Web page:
Clinical Review ABC of sexual health

Erectile dysfunction

BMJ 1999; 318 doi: https://doi.org/10.1136/bmj.318.7180.387 (Published 06 February 1999) Cite this as: BMJ 1999;318:387
  1. Wallace Dinsmore,
  2. Christine Evans

    Treatment of erectile dysfunction is initiated after taking a patient's history and examination (see previous articles), and possibly investigation.

    Medical management

    In highly selected patients with a clear psychological problem psychotherapy or sex and couple therapy can be used, but these are time consuming and are available to only a small number of patients. Erectile dysfunction is of a largely psychological nature in a third of patients, in a third it is largely physical, and the remaining third have both physical and psychological factors.

    The first line treatment for erectile dysfunction with most practitioners is now with alprostadil by an intracavernosal injection or an intraurethral pellet, even in patients with minor psychological problems. In this group the treatment may break the “failure cycle,” especially if given in combination with limited psychotherapy and sensate focus techniques.

    Investigation of erectile dysfunction

    Mandatory

    • Blood pressure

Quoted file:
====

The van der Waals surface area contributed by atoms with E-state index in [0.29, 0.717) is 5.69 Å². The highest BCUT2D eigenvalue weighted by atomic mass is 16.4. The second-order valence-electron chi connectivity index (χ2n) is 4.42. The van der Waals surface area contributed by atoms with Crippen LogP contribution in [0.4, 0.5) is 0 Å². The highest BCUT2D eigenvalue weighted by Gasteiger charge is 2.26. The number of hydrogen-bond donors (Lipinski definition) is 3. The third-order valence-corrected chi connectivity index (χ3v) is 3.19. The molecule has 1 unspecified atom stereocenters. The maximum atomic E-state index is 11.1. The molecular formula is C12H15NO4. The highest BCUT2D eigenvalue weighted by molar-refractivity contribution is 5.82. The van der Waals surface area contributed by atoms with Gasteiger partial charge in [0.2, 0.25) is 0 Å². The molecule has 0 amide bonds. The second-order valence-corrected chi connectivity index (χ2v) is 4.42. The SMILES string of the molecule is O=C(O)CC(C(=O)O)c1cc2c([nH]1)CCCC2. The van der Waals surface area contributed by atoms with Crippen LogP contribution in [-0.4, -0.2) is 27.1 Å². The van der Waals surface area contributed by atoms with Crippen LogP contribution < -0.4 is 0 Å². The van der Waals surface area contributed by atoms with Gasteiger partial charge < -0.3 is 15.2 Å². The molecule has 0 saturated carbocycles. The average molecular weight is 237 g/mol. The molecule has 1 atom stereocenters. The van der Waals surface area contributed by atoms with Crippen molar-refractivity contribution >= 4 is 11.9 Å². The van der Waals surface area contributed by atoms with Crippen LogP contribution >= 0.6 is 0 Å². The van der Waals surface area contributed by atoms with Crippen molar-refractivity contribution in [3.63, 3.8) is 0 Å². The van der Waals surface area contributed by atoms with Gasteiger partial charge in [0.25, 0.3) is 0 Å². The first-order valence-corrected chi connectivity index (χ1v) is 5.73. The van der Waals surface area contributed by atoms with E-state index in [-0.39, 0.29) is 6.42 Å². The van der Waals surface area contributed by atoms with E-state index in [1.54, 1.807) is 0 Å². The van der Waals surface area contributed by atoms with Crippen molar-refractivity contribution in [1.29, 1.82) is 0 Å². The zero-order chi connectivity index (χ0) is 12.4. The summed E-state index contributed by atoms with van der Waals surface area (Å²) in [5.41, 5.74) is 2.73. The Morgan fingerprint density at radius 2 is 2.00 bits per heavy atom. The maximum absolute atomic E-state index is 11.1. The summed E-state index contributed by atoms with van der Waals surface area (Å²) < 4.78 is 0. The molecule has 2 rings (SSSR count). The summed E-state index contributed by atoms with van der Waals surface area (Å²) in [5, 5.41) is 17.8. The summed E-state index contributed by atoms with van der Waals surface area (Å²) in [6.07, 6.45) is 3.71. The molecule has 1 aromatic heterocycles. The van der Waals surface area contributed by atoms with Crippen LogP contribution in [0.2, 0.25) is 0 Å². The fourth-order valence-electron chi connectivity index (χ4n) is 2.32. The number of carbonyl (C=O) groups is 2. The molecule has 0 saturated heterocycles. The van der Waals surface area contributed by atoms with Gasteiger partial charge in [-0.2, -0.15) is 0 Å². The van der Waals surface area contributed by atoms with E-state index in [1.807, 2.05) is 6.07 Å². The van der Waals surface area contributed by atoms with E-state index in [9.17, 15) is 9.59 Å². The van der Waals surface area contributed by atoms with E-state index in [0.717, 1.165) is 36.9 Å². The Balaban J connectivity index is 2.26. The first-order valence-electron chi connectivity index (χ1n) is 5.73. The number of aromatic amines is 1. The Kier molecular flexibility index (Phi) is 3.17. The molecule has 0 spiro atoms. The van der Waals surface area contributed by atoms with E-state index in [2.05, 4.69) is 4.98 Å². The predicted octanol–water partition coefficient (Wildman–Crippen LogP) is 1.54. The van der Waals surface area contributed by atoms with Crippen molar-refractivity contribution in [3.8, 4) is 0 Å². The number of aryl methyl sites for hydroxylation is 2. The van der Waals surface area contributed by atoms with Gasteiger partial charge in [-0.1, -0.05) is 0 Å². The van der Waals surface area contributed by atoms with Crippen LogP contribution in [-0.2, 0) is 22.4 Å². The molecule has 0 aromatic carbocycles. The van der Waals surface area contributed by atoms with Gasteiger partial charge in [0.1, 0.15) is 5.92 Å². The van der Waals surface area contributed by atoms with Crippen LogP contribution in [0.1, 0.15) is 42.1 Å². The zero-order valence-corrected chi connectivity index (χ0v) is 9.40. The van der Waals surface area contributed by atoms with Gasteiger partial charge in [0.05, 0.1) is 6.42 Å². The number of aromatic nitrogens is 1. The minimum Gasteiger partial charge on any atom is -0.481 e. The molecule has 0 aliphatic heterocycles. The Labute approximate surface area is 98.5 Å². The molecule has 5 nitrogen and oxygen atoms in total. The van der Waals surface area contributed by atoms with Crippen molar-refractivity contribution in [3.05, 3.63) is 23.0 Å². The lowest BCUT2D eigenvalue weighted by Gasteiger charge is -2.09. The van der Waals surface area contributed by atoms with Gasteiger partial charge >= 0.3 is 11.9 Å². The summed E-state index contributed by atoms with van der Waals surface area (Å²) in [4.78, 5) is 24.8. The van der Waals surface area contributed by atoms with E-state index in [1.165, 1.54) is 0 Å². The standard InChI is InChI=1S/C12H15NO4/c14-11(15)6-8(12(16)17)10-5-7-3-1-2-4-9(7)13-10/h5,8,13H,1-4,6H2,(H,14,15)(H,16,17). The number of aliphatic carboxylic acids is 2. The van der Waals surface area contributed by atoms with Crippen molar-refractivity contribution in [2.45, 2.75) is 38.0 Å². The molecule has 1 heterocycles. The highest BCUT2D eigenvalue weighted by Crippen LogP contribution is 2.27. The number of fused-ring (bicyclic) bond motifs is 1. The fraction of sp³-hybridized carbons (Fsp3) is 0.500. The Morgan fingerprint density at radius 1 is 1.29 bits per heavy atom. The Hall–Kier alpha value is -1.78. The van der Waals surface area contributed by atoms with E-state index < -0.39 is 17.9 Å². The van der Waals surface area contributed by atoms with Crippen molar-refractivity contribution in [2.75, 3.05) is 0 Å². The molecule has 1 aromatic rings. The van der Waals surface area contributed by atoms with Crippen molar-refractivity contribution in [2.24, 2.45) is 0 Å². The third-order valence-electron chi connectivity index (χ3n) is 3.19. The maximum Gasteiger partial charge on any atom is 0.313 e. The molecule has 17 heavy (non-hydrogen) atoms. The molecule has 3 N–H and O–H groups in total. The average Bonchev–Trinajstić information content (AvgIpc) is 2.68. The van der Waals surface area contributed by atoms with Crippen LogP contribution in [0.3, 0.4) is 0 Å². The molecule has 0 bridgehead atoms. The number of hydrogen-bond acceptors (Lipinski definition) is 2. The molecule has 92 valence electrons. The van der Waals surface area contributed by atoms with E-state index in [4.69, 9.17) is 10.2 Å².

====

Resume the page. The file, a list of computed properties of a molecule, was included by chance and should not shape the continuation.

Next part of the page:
• Glucose (blood or urine)

    If reduced sex drive

    • Testosterone—total, serum hormone binding globulin (SHBG), and free androgen index (FAI)

    • Follicle stimulating hormone (FSH)

    • Luteinising hormone (LH)

    • Prolactin—especially for reduced sex drive in a younger man

    Other possible investigations

    • Nocturnal erection testing by “snap gauge” or Rigiscan

    • Vascular function

    Doppler colour ultrasound

    Response to injected drugs

    Arteriography

    Injected treatment

    Papaverine was introduced in the early 1980s as the first effective intracavernosal injection treatment for erectile dysfunction. Given in doses of 7.5-90 mg, initially alone and later with phentolamine as a synergist in the ratio of 30:1, these treatments did not have a product licence but they were effective, cheap, and easy to use, although they had a high incidence (up to 25%) of prolonged erection.

    Alprostadil (prostaglandin E1) was given a product licence in 1994 and is supplied in 5, 10, and 20 μg doses. Patients are usually started on a small dose in the clinic but are advised that the injection may be more effective in a more relaxed atmosphere at home. …

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